A local yes camp organizer isn’t worried about the low numbers of ballots being returned for the electoral reform election, despite the deadline approaching fast.
“We’re hopeful we are going to see more returns. We hope to have as many people involved in the referendum and engaged in our electoral system as possible, but there is not always that many people that are really engaged,” said Diana McGregor, part of South Okanagan Similkameen Fair Vote, a group of volunteers who have spent the last 10 months supporting a yes vote on switching the B.C. electoral system to some type of proportional representation.
Elections B.C. reports that as of the morning of Nov. 20, about 24 per cent of the ballots have been returned to them. About 11.4 per cent have passed through their screening process.
Okanagan electoral districts are trending higher than the average for number of ballots returned and screened. Boundary-Similkameen leads the way with 19. 9 per cent returned, one of the highest rates in the province, and Penticton has a 15.5 per cent return. Kelowna-area electoral districts range from 13.5 to 17.2 per cent and Vernon-Monashee is at 15.7 per cent
The Surrey area is seeing the lowest return rate, with one district only at 4 per cent.
McGregor likens the low turnout to municipal elections. There were a few places that had less than 20 per cent turn out for their municipal election, she said.
In those cases, she explained, the votes aren’t thrown out simply because they didn’t have full voter engagement.
Together, volunteers have pulled together over 50 events and days of action to reach out to voters.
“We visited retirement homes, Pen Hi, Okanagan College, markets, libraries and churches. We’ve waved signs on the streets and knocked on over 800 doors,” said McGregor. “We are scientists, educators, students, trades-people, seniors and environmentalists. Each one of us has given our time freely because far too many people feel they don’t have a voice in government.”
McGregor said there are many who are unsure about the three systems offered in the second ballot question.
“That is what we are hearing from a lot of people, I want to vote yes for pro-rep, but I don’t know how to answer the second question,” she said, adding that the first thing they tell people is that’s fine. You can just answer the yes/no question and send your ballot in.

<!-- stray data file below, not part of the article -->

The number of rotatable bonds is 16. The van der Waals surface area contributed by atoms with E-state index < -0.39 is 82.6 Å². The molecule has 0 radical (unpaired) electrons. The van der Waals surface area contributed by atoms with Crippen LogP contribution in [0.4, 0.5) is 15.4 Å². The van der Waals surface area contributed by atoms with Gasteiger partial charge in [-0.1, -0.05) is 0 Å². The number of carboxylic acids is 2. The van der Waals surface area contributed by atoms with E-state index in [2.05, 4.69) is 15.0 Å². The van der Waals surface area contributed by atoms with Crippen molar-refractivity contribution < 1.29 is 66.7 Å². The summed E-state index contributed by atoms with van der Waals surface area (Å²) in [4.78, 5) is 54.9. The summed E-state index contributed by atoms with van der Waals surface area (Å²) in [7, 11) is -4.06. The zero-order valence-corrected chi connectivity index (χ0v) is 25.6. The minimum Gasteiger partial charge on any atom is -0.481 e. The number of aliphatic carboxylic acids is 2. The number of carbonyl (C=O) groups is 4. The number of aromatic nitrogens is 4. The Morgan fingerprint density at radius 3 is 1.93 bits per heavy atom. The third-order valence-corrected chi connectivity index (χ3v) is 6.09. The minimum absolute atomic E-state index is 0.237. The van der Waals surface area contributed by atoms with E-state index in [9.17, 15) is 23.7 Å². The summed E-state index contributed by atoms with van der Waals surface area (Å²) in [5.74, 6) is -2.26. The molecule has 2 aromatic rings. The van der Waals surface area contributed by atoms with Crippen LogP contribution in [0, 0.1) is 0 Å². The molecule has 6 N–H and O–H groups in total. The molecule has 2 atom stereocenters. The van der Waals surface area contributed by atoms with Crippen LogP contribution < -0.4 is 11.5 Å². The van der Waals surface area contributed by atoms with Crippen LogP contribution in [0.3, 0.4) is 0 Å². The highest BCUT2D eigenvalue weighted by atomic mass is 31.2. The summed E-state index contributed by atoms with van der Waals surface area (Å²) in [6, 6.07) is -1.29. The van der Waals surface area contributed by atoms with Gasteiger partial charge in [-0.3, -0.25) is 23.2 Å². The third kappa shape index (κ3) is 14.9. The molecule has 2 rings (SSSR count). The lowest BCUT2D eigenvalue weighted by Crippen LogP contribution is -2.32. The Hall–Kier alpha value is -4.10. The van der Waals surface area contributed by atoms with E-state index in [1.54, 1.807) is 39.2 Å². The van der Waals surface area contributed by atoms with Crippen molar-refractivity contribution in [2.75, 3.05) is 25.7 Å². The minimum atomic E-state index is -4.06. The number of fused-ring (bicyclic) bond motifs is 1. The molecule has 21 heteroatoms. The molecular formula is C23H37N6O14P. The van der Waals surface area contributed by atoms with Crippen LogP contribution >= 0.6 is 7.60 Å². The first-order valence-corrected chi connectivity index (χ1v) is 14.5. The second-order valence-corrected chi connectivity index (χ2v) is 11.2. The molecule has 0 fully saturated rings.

But if you do want to know more, there will be a free information session on Nov. 22 at 7 p.m. in the Penticton Public Library.
“Mostly, we are trying to help people who aren’t sure how they would like to vote, whether they would like to keep the old system or whether they would want to switch to a new system,” said McGregor. Many people, she continued, think they want to know all the detailed mechanics, but it turns out they really want to know which voting system reflects their values and ideals best.
“Any one of them is better than what we have now, we feel,” said McGregor. “The public is tired of hearing politicized rhetoric; they want to know the facts and see just how a new system would benefit every British Columbian. Feedback after our info sessions is that after seeing the facts, it was easy to make the choice to support a form of Pro Rep.”
Posted ballots need to be received by Elections BC in Victoria by Nov.30, or they can be dropped off at a Services BC office, up to 4:30 p.m. on Nov. 30. In Penticton, the office is on Calgary Avenue. If you haven’t got your ballot package, you can pick one up at Services BC with valid ID, until Nov. 23.
Senior reporter, Penticton Western News
Email me or message me on Facebook
Follow us on Facebook | Twitter | Instagram